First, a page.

Don’t be fooled by political labels during an election cycle

Don’t be fooled by political labels during an election cycle

by
Fred Birnbaum
August 28, 2014
Fred Birnbaum
Author Image
August 28, 2014

As we move closer to another election season, politicians, the major media and academic experts will serve up a rich menu of political labels for the electorate to digest. Words like “right-wing” or “Tea Party” are to be expected, but even more conventional words like “conservative,” “liberal” or “moderate” should also be viewed with skepticism.

In the waning days of the Soviet Union, those who wanted to keep the empire together, staunch Communists, were called conservatives. In the U.S., during Reagan’s ascendancy, the word liberal became synonymous with political permissiveness as well as big spending.

Fast forward to today and you often find that those who used to call themselves liberals now call themselves “progressives,” and favor the expansion of the size, scope and reach of government in all aspects of our lives. Individual permissiveness is not generally promoted outside of sex and reproduction; however, Big Government permissiveness is embraced.

On what was once the conservative or Republican side of the equation, we see a split among those who speak for smaller government but vote for bigger government lock horns with those who are simply willing to vote for smaller government. This is particularly true in a state like Idaho. The term “libertarian” has gained some credibility, but even within this group there are disagreements over priorities.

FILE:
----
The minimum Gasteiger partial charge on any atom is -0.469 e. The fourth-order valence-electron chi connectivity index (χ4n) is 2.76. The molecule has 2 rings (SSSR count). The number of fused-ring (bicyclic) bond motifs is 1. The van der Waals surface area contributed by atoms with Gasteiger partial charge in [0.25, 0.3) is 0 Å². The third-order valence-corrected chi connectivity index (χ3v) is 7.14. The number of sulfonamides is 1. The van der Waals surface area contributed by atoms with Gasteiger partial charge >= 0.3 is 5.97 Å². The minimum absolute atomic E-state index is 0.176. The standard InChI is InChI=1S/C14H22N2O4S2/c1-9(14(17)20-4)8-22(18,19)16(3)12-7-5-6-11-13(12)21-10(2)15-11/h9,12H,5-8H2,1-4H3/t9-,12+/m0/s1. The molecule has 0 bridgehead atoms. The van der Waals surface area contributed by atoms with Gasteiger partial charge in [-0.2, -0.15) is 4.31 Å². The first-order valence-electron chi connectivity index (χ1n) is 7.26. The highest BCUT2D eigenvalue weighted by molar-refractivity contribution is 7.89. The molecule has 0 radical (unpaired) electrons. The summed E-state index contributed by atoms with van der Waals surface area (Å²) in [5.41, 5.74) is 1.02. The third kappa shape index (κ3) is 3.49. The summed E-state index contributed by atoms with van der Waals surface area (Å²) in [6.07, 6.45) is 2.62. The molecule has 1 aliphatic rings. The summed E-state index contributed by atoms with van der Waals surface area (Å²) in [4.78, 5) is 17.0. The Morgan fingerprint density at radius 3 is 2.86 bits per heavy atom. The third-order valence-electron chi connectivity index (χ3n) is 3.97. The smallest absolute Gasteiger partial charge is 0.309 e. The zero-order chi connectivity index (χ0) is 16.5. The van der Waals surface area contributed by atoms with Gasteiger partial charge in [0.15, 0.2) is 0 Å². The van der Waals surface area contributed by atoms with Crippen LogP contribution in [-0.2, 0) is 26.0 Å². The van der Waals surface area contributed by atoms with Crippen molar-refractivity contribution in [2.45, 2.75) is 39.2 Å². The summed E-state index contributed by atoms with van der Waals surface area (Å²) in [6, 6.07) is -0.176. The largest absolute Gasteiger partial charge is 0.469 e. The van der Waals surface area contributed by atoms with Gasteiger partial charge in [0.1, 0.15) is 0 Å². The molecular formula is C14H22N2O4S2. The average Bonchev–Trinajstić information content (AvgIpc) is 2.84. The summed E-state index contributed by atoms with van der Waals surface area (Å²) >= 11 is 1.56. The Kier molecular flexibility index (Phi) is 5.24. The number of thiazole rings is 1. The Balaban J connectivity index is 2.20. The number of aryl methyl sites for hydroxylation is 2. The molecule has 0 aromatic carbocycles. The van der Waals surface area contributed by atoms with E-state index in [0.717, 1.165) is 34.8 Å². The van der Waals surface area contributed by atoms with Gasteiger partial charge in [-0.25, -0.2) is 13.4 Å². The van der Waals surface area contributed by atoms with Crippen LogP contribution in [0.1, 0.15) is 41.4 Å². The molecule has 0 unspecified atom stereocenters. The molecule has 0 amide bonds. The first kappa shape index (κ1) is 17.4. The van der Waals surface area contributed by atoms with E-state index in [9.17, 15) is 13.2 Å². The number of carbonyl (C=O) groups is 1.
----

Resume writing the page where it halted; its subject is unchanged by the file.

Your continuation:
The task for those who support the growth of the state is made easier by the fact that one party is now unabashedly supporting it and a significant piece of the opposition party is as well. The task for Idahoans who favor political and economic liberty is made more challenging; we must pick through the inflated rhetoric, look past party labels and identify the policies and the people that advance those beliefs.

This requires that we pin down those running for office on key issues like Medicaid expansion in Idaho, tax policy reform, state general fund spending increases and regulations like occupational licensure. If you want liberty-minded people elected identify the ideas that further liberty and support those who support them.

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